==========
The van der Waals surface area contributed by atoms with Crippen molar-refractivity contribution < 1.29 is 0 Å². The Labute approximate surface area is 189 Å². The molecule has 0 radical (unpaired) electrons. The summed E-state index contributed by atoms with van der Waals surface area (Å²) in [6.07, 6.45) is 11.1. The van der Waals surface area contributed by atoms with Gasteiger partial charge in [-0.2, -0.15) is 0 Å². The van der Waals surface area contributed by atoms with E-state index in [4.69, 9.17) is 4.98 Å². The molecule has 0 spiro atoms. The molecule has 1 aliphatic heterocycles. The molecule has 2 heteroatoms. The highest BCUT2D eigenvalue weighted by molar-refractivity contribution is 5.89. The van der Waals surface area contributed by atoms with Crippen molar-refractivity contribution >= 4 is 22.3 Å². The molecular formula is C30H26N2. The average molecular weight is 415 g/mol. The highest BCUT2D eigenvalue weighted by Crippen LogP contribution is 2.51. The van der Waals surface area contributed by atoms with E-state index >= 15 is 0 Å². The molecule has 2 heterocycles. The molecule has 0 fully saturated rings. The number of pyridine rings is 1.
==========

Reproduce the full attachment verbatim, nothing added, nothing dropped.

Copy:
The van der Waals surface area contributed by atoms with Crippen molar-refractivity contribution < 1.29 is 0 Å². The Labute approximate surface area is 189 Å². The molecule has 0 radical (unpaired) electrons. The summed E-state index contributed by atoms with van der Waals surface area (Å²) in [6.07, 6.45) is 11.1. The van der Waals surface area contributed by atoms with Gasteiger partial charge in [-0.2, -0.15) is 0 Å². The van der Waals surface area contributed by atoms with E-state index in [4.69, 9.17) is 4.98 Å². The molecule has 0 spiro atoms. The molecule has 1 aliphatic heterocycles. The molecule has 2 heteroatoms. The highest BCUT2D eigenvalue weighted by molar-refractivity contribution is 5.89. The van der Waals surface area contributed by atoms with Crippen molar-refractivity contribution >= 4 is 22.3 Å². The molecular formula is C30H26N2. The average molecular weight is 415 g/mol. The highest BCUT2D eigenvalue weighted by Crippen LogP contribution is 2.51. The van der Waals surface area contributed by atoms with E-state index >= 15 is 0 Å². The molecule has 2 heterocycles. The molecule has 0 fully saturated rings. The number of pyridine rings is 1.